“And There’s the Humor of It: Shakespeare and the Four Humors,” a National Library of Medicine traveling exhibit, will be on display February 10-March 18, 8 a.m.-6 p.m. in UNM North Campus’ Domenici Center Auditorium lobby.
The exhibit explores the language of the four humors that bred the core passions of anger, grief, hope and fear – the emotions conveyed so powerfully in William Shakespeare’s comedies and tragedies.
In conjunction with the exhibit, HSLIC will host two viewings of the film “Magic to Medicine,” which examines our understanding of blood, one of the four humors, from being viewed as a key element in religious rituals in ancient times to the end of the 19th Century, when transfusions had become safe and routine. The film airs Thursday, March 3, noon-1 p.m. in Domenici Center, room B102; and the second on Wednesday, March 9, noon-1 p.m. in Domenici Center, room B114.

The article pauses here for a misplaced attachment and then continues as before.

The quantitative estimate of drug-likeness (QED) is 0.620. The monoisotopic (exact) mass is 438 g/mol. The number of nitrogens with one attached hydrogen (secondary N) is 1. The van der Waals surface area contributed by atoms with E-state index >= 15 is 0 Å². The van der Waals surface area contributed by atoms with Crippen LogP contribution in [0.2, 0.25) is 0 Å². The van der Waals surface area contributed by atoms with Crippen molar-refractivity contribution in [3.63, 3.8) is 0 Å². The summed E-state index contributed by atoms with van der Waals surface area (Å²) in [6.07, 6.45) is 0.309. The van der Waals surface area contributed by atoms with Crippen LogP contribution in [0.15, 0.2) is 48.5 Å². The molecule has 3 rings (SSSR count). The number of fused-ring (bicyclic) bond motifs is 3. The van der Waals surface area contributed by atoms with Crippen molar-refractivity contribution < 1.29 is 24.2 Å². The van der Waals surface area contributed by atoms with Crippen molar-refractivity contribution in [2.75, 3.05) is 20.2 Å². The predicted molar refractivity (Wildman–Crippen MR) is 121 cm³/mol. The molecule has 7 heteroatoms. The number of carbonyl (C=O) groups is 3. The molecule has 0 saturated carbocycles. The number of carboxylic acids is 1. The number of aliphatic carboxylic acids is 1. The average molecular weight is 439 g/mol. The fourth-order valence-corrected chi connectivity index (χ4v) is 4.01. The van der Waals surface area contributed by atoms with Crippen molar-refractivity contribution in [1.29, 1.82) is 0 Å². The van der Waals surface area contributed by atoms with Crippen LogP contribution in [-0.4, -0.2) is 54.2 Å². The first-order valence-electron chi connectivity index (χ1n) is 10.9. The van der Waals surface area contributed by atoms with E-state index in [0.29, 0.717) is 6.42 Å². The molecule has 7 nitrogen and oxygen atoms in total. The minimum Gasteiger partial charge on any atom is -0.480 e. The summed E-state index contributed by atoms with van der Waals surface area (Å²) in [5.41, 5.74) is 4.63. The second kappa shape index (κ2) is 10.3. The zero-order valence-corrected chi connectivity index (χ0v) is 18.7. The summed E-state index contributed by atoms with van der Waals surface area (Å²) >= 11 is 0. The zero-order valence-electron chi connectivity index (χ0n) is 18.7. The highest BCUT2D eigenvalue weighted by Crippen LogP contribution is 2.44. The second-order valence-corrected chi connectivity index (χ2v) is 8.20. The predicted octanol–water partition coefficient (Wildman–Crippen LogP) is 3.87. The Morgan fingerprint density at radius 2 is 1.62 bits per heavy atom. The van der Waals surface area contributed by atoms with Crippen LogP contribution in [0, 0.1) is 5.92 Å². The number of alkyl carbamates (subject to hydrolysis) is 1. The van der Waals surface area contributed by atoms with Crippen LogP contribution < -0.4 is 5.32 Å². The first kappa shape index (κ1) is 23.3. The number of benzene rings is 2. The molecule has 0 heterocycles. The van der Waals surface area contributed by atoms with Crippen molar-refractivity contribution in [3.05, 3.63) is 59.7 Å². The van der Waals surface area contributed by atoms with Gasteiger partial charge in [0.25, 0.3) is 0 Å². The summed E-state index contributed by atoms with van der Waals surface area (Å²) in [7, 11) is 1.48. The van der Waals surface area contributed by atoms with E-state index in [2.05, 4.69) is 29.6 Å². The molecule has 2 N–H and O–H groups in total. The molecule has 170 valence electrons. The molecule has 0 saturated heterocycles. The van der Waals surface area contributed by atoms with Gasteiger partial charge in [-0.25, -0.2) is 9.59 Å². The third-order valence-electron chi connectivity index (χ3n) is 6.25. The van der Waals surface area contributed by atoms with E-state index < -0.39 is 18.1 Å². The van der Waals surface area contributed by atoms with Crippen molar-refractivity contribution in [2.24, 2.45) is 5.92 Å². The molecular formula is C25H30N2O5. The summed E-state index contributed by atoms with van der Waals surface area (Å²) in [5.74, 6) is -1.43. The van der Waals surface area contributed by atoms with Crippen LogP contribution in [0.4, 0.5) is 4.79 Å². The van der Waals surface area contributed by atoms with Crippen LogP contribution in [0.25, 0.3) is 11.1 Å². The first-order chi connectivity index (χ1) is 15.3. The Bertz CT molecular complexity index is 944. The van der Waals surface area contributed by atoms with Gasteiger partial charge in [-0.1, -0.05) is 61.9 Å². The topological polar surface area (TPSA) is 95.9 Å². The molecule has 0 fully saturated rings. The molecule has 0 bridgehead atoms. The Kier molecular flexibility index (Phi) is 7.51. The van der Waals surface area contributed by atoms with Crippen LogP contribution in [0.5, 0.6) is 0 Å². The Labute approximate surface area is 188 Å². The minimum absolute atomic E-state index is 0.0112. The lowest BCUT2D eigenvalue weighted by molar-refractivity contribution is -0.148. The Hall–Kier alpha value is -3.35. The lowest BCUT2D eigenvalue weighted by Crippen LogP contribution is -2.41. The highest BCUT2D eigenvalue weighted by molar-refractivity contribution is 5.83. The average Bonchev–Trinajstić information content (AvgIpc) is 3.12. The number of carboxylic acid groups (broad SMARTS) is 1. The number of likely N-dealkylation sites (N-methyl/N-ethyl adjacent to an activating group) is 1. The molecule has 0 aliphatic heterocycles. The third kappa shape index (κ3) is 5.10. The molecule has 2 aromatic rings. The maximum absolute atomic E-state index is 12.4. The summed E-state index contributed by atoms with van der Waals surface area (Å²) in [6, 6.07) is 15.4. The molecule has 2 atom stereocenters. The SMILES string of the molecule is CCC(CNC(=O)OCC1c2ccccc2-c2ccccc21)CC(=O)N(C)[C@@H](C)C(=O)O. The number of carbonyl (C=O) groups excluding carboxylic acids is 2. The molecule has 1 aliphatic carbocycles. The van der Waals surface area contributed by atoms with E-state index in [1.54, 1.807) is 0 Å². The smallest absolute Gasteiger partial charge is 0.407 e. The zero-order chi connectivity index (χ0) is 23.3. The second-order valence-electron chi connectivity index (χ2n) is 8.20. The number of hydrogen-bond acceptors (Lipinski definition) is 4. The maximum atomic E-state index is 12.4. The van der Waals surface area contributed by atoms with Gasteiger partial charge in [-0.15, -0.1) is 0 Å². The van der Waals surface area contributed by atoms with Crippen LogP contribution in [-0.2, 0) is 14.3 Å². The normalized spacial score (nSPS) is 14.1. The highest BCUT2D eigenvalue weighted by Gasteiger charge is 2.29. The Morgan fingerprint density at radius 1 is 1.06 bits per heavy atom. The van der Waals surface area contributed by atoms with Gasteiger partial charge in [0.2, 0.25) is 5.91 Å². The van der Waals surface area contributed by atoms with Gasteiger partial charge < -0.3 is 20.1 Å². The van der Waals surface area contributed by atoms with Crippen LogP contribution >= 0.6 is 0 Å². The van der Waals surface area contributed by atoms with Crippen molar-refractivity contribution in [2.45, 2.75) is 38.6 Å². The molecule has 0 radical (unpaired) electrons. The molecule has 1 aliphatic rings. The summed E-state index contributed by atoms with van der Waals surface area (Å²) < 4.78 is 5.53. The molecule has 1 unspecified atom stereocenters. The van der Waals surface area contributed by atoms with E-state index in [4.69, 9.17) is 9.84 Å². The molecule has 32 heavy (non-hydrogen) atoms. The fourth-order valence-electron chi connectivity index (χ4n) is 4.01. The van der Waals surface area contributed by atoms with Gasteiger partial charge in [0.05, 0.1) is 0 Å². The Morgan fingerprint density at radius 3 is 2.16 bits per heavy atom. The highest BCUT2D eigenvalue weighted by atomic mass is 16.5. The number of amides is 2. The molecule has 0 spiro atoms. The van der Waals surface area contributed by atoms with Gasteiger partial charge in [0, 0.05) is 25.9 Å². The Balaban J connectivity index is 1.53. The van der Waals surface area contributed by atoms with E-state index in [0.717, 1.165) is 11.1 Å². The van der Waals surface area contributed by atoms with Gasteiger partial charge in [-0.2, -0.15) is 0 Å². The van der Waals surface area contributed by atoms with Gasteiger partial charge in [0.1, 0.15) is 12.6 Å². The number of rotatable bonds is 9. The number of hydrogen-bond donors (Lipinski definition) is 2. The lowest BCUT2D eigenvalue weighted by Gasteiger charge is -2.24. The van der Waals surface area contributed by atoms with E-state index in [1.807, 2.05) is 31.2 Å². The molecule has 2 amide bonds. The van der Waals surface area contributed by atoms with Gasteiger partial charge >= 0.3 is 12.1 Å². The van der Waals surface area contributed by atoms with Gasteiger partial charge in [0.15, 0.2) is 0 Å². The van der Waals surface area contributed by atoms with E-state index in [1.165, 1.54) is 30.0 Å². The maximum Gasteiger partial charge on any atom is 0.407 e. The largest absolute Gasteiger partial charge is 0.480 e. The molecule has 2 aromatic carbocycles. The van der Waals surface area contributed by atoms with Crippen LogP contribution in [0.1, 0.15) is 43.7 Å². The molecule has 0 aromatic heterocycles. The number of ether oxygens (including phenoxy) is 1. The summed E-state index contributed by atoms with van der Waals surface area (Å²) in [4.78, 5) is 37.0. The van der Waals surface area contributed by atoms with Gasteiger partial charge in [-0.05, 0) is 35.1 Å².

Shakespeare understood human personality in the terms available to his age – those of the now-discarded theory of the four bodily humors. The theory was passed on from the ancient philosophers of Aristotle, Hippocrates and Galen and was organized around the four elements of earth, water, air and fire. The humors were thought to define people’s physical and mental health and to determine their personalities. Illness was defined as an imbalance of one or more of the humors, so the goal of treatment for disease was to restore balance.
Shakespeare’s audiences were presented with plays depicting the full range of human behaviors and character types, from vengefulness to the choleric old age to maidenly melancholy. This exhibit explores these qualities through Shakespeare’s “Taming of the Shrew,” “Hamlet” and “Merchant of Venice,” as well as a modern interpretation of the humors in contemporary medicine.
The exhibit and film event are free. For more information, contact Laura Hall at email@example.com or 272-6518. Visitors to the exhibit may park in UNM’s “M” lot at Tucker and Yale and use metered parking.